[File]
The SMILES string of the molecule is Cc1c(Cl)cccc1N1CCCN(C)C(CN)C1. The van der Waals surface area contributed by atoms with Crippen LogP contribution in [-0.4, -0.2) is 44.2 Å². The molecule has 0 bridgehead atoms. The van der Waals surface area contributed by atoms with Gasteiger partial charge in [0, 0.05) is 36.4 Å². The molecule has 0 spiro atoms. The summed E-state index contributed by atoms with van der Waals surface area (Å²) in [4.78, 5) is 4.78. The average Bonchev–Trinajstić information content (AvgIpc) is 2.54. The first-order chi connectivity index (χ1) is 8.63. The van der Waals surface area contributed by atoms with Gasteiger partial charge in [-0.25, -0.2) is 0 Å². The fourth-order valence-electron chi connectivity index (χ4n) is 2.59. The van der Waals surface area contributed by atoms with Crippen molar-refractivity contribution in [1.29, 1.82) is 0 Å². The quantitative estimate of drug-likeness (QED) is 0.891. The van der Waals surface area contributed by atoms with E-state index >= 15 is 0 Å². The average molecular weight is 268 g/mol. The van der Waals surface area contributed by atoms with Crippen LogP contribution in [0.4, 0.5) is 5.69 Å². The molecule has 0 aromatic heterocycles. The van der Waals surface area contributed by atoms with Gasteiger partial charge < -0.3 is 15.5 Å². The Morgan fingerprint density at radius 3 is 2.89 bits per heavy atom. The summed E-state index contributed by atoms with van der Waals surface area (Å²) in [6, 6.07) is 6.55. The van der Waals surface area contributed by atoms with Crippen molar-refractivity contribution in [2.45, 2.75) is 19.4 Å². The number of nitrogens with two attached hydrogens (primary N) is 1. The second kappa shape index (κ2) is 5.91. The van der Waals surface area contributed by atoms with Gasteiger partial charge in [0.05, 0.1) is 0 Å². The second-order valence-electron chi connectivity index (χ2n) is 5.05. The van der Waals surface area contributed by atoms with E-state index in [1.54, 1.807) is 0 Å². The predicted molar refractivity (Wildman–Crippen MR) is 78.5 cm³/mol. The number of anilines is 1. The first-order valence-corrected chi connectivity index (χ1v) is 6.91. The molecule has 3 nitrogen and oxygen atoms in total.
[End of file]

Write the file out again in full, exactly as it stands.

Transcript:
The SMILES string of the molecule is Cc1c(Cl)cccc1N1CCCN(C)C(CN)C1. The van der Waals surface area contributed by atoms with Crippen LogP contribution in [-0.4, -0.2) is 44.2 Å². The molecule has 0 bridgehead atoms. The van der Waals surface area contributed by atoms with Gasteiger partial charge in [0, 0.05) is 36.4 Å². The molecule has 0 spiro atoms. The summed E-state index contributed by atoms with van der Waals surface area (Å²) in [4.78, 5) is 4.78. The average Bonchev–Trinajstić information content (AvgIpc) is 2.54. The first-order chi connectivity index (χ1) is 8.63. The van der Waals surface area contributed by atoms with Gasteiger partial charge in [-0.25, -0.2) is 0 Å². The fourth-order valence-electron chi connectivity index (χ4n) is 2.59. The van der Waals surface area contributed by atoms with Crippen molar-refractivity contribution in [1.29, 1.82) is 0 Å². The quantitative estimate of drug-likeness (QED) is 0.891. The van der Waals surface area contributed by atoms with E-state index >= 15 is 0 Å². The average molecular weight is 268 g/mol. The van der Waals surface area contributed by atoms with Crippen LogP contribution in [0.4, 0.5) is 5.69 Å². The molecule has 0 aromatic heterocycles. The van der Waals surface area contributed by atoms with Gasteiger partial charge < -0.3 is 15.5 Å². The Morgan fingerprint density at radius 3 is 2.89 bits per heavy atom. The summed E-state index contributed by atoms with van der Waals surface area (Å²) in [6, 6.07) is 6.55. The van der Waals surface area contributed by atoms with Crippen molar-refractivity contribution in [2.45, 2.75) is 19.4 Å². The number of nitrogens with two attached hydrogens (primary N) is 1. The second kappa shape index (κ2) is 5.91. The van der Waals surface area contributed by atoms with Gasteiger partial charge in [0.05, 0.1) is 0 Å². The second-order valence-electron chi connectivity index (χ2n) is 5.05. The van der Waals surface area contributed by atoms with E-state index in [1.54, 1.807) is 0 Å². The predicted molar refractivity (Wildman–Crippen MR) is 78.5 cm³/mol. The number of anilines is 1. The first-order valence-corrected chi connectivity index (χ1v) is 6.91. The molecule has 3 nitrogen and oxygen atoms in total.